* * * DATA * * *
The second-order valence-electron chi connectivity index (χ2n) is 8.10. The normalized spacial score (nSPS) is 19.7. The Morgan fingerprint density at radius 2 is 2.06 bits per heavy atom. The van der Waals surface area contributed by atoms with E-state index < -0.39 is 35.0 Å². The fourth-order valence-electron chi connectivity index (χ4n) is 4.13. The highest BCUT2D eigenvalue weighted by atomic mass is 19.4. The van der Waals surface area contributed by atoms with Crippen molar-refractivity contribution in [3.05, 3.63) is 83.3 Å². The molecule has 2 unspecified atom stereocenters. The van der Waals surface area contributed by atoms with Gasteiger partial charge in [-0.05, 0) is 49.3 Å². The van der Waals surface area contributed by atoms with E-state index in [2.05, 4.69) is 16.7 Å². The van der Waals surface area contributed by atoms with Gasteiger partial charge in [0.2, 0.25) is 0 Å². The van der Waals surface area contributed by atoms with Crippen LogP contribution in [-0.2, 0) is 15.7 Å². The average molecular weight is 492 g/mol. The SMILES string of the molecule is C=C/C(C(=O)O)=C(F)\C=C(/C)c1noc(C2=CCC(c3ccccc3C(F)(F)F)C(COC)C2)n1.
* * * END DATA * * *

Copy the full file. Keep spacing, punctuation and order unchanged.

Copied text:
The second-order valence-electron chi connectivity index (χ2n) is 8.10. The normalized spacial score (nSPS) is 19.7. The Morgan fingerprint density at radius 2 is 2.06 bits per heavy atom. The van der Waals surface area contributed by atoms with E-state index < -0.39 is 35.0 Å². The fourth-order valence-electron chi connectivity index (χ4n) is 4.13. The highest BCUT2D eigenvalue weighted by atomic mass is 19.4. The van der Waals surface area contributed by atoms with Crippen molar-refractivity contribution in [3.05, 3.63) is 83.3 Å². The molecule has 2 unspecified atom stereocenters. The van der Waals surface area contributed by atoms with Gasteiger partial charge in [-0.05, 0) is 49.3 Å². The van der Waals surface area contributed by atoms with E-state index in [2.05, 4.69) is 16.7 Å². The van der Waals surface area contributed by atoms with Gasteiger partial charge in [0.2, 0.25) is 0 Å². The van der Waals surface area contributed by atoms with Crippen LogP contribution in [-0.2, 0) is 15.7 Å². The average molecular weight is 492 g/mol. The SMILES string of the molecule is C=C/C(C(=O)O)=C(F)\C=C(/C)c1noc(C2=CCC(c3ccccc3C(F)(F)F)C(COC)C2)n1.